Part 1: the editor point of view
In this series of blogs we will give you a tour of the development and extensions of the Umbraco CMS, specifically Umbraco 8, as seen from the point of view of an editor, developer and UX designer. So, to get the ball rolling, I decided to write the first blog. So here is Umbraco 8 from the editors point of view.
Lay-out and sections
From the moment you first log into Umbraco 8 you will immediately notice the most obvious change: the section bar has moved from the left side of the screen to the top! This also means that the user information has moved to the upper right of the screen, along with the version information, tours (which give the user a short visual explanation on how to use the CMS or specific function) and the search bar. This opens up in a separate layer meaning it is no longer a part of the content tree.
The content of the section bar has also been changed:
- Packages are now accessible in their own dedicated section
- The Developer section has been merged with the Setting section
To tab or not to tab?
Perhaps the most obvious change in the doc types is the lay-out of the tab structure; properties are no longer divided over different tabs at the top of the page, they are now shown as separate ‘sections’, called accordions, within the page.
On opening a page the accordions are folded out by default. It does offer the option to close it again, allowing you to get a clear view of all the items on the page.
Two tabs have remained however, the Content and Info tabs. If a doc types makes use of a list view, this will also be delegated to its own tab. In Umbraco 8 these tabs are called Content Apps and you can create and add your own tabs. Another function that has been relocated is the rollback option. This option can now be found on the info tab in the window containing the documents history.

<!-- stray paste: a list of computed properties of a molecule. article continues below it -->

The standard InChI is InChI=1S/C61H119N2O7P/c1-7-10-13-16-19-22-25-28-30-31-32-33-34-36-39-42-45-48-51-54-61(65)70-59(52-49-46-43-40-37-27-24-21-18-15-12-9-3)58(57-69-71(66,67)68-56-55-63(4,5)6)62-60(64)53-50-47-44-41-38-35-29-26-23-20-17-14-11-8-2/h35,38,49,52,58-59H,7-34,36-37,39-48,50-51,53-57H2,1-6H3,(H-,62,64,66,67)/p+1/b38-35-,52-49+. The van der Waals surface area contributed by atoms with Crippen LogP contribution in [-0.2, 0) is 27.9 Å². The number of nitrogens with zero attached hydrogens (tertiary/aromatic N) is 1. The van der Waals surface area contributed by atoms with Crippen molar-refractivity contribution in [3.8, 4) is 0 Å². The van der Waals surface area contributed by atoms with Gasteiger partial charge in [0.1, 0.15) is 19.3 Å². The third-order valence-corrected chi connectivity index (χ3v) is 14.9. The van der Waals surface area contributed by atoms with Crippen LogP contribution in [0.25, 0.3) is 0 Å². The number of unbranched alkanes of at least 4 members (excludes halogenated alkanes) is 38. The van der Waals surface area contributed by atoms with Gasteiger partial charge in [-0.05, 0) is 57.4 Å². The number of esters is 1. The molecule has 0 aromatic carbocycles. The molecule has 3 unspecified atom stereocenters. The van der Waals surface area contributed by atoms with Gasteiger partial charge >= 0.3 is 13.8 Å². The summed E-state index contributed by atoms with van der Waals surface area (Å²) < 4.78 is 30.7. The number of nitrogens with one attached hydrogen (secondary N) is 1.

The launch of Umbraco introduces infinite editing: an endless path of editing possibilities. If, for example, you want to edit an image you wish to use on a content page. When you select the image in the media picker on the doc type but want to change the image’s focus point or dimensions, you can now do this in screen. This means you no longer have to leave the doc type or section, but simply edit the image from within the screen you were working on and you can save this image as a part of the page you’re editing.
Member settings and profiles
As editor you also won’t be distracted by the Member settings any longer. Within this section you only have to worry about creating, editing and managing the Members and Member Groups. All the settings can now be managed by a developer from the Settings section.
Save or Publish
Previously, the option to save a page was hidden away ‘behind’ the publishing function. Now however, both functions have their own, clearly visible button. This means that Preview, Save and Publish are all visible at all times.
Scheduled publishing and publishing++
Not a new function, but it has been relocated within the CMS. Scheduling options for publishing a page used to be situated on the properties tab, but has now been moved to the Publish button. In a pop up you can set the desired publication date and (if required) when this content is to be taken offline again. After saving these settings however, you can no longer review them (in previous versions, the values set where visible on the properties tab). The only way of checking this setting is by clicking ‘Schedule…’ once more or whenever you try to publish a change to the page. At this point, Umbraco will gave a warning that it is not possible to publish the page because it is waiting to publish a scheduled content update.